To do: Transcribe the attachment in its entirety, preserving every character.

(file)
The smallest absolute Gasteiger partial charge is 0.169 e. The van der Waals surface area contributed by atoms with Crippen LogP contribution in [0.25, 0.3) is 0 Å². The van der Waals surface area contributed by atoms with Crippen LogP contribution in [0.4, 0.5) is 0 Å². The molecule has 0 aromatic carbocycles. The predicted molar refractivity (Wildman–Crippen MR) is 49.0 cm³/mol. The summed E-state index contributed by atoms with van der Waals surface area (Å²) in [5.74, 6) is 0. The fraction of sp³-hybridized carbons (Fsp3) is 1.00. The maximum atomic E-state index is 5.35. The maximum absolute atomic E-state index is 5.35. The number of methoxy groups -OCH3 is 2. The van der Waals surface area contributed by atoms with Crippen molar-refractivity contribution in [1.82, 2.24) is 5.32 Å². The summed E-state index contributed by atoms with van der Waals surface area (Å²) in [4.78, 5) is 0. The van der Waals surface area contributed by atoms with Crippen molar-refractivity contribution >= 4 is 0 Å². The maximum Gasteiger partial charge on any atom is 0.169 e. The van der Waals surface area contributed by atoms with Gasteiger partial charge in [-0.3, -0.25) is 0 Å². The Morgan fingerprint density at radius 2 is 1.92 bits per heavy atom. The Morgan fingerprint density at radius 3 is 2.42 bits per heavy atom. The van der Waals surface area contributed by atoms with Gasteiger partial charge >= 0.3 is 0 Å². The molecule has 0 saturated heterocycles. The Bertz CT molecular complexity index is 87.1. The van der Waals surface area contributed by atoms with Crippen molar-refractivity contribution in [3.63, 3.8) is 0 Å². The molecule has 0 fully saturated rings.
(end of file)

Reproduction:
The smallest absolute Gasteiger partial charge is 0.169 e. The van der Waals surface area contributed by atoms with Crippen LogP contribution in [0.25, 0.3) is 0 Å². The van der Waals surface area contributed by atoms with Crippen LogP contribution in [0.4, 0.5) is 0 Å². The molecule has 0 aromatic carbocycles. The predicted molar refractivity (Wildman–Crippen MR) is 49.0 cm³/mol. The summed E-state index contributed by atoms with van der Waals surface area (Å²) in [5.74, 6) is 0. The fraction of sp³-hybridized carbons (Fsp3) is 1.00. The maximum atomic E-state index is 5.35. The maximum absolute atomic E-state index is 5.35. The number of methoxy groups -OCH3 is 2. The van der Waals surface area contributed by atoms with Crippen molar-refractivity contribution in [1.82, 2.24) is 5.32 Å². The summed E-state index contributed by atoms with van der Waals surface area (Å²) in [4.78, 5) is 0. The van der Waals surface area contributed by atoms with Crippen molar-refractivity contribution >= 4 is 0 Å². The maximum Gasteiger partial charge on any atom is 0.169 e. The van der Waals surface area contributed by atoms with Gasteiger partial charge in [-0.3, -0.25) is 0 Å². The Morgan fingerprint density at radius 2 is 1.92 bits per heavy atom. The Morgan fingerprint density at radius 3 is 2.42 bits per heavy atom. The van der Waals surface area contributed by atoms with Gasteiger partial charge >= 0.3 is 0 Å². The molecule has 0 saturated heterocycles. The Bertz CT molecular complexity index is 87.1. The van der Waals surface area contributed by atoms with Crippen molar-refractivity contribution in [3.63, 3.8) is 0 Å². The molecule has 0 fully saturated rings.